Castro was arrested for domestic violence in 1993, but a grand jury declined to indict him. Castro was also arrested in December 1993 for disorderly conduct. He pleaded guilty to the charge. Castro was stopped six times by Cleveland Police between 1995 and 2008 for traffic violations.

Local police and the FBI have maintained active investigations since the disappearances, following many leads.

The Cleveland Plain Dealer newspaper reports the son of suspect Ariel Castro, also named Ariel Castro but known as Anthony, wrote an article in June 2004 about the disappearances for Cleveland West Side neighborhood community news website the Cleveland Plain Press when he was a journalism student at Bowling Green State University. He even interviewed the mother of Gina DeJesus for the piece. The father-son relationship and authorship of the article was confirmed by CNN in a phone interview with Anthony Castro.

In January 2003, a year after Knight had disappeared and before Berry went missing, Children and Family Services authorities went to the Sycamore Street home. At a news conference Mayor Frank Jackson said authorities  “knocked on the door but were unsuccessful in connection with making any contact with anyone inside that home,” he said.

Cleveland Deputy police chief Tomba said that Castro was “interviewed extensively” during that investigation but no-criminal intent was found regarding the incidence.

Onil’s criminal records include a November 2001 guilty charge for explosives prohibitions and charges for drug abuse (November 1999) and disorderly conduct/intoxication.

Investigators are now collecting logistical information. This crime scene is ten years in the making, and while everyone seems to be centered on the home located on Sycamore, one has to guess that the brother’s homes will also become a part of the investigation.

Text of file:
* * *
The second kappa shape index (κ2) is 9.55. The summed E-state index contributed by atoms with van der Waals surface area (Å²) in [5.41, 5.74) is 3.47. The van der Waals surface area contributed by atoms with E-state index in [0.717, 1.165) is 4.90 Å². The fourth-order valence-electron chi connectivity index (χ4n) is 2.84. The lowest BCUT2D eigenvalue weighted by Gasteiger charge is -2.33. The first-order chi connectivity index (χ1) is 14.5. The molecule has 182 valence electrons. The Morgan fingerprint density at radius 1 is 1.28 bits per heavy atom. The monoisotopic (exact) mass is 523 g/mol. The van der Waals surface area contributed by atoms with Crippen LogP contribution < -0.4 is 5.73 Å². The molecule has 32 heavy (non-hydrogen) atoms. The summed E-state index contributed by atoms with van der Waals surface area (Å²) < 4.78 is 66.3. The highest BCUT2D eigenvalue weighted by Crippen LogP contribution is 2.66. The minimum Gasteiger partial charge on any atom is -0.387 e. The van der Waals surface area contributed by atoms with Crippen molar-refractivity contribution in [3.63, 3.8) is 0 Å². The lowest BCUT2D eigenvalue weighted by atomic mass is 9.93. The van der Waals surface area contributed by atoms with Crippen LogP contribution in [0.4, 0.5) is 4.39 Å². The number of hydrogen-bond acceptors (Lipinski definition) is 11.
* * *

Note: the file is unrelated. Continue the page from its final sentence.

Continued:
Neighbors understandably lament that they “never saw anything” unable to understand how this horrible secret was kept. Ramsey has remarked words to the effect of “I knew the dude (Castro), I ate bbq with the dude, we ate ribs and listened to Salsa music.”

The child seen in some photos. reported to be with Berry, is her six-year-old daughter. The identity of the child’s father is not known. No other children have been confirmed.

There is now time for healing. These women have both Jaycee Dugard and Elizabeth Smart, kidnapping victims recovered years after their disappearances, to look toward for guidance in healing. 

Dugard released a statement Tuesday saying Berry, DeJesus and Knight “need the opportunity to heal and connect back into the world.

“This isn’t who they are. It is only what happened to them,” Dugard said. “The human spirit is incredibly resilient. More than ever this reaffirms we should never give up hope.”

But the larger question is why were these women, Jaycee, Elizabeth, Amanda, Gina and Michelle, abducted.  What in our society made their captors feel that they had a right to take these women, abuse them sexually, and keep them from their friends and family?

What in our society gives these perpetrators the right to steal so much? So drastically?

These three young ladies, as well as Jaycee Dugard and Elizabeth Smart, have shown us what it means to survive.  In time they will share the details of their ordeal and become witnesses against the Castro brothers.

Family and law enforcement never gave up hope these women would be recovered and it seems neither did they.

(Wikipedia, CNN and Associated Press contributed to this article)

This article is the copyrighted property of the writer and Communities @ Written permission must be obtained before reprint in online or print media. REPRINTING TWTC CONTENT WITHOUT PERMISSION AND/OR PAYMENT IS THEFT AND PUNISHABLE BY LAW.

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Jacquie Kubin

Jacquie Kubin is an award winning journalist that began writing in 1993 following a successful career in marketing and advertising in Chicago.  She started Communities Digital News in 2009 as a way to adapt to the changing online journalism marketing place.  Jacquie is President and Managing Editor of Communities Digital News, LLC and a frequent contributor to The Washington Times Communities as well as a member of the National Association of Professional Woman, New American Foundation and the Society of Professional Journalist.  Email Jacquie here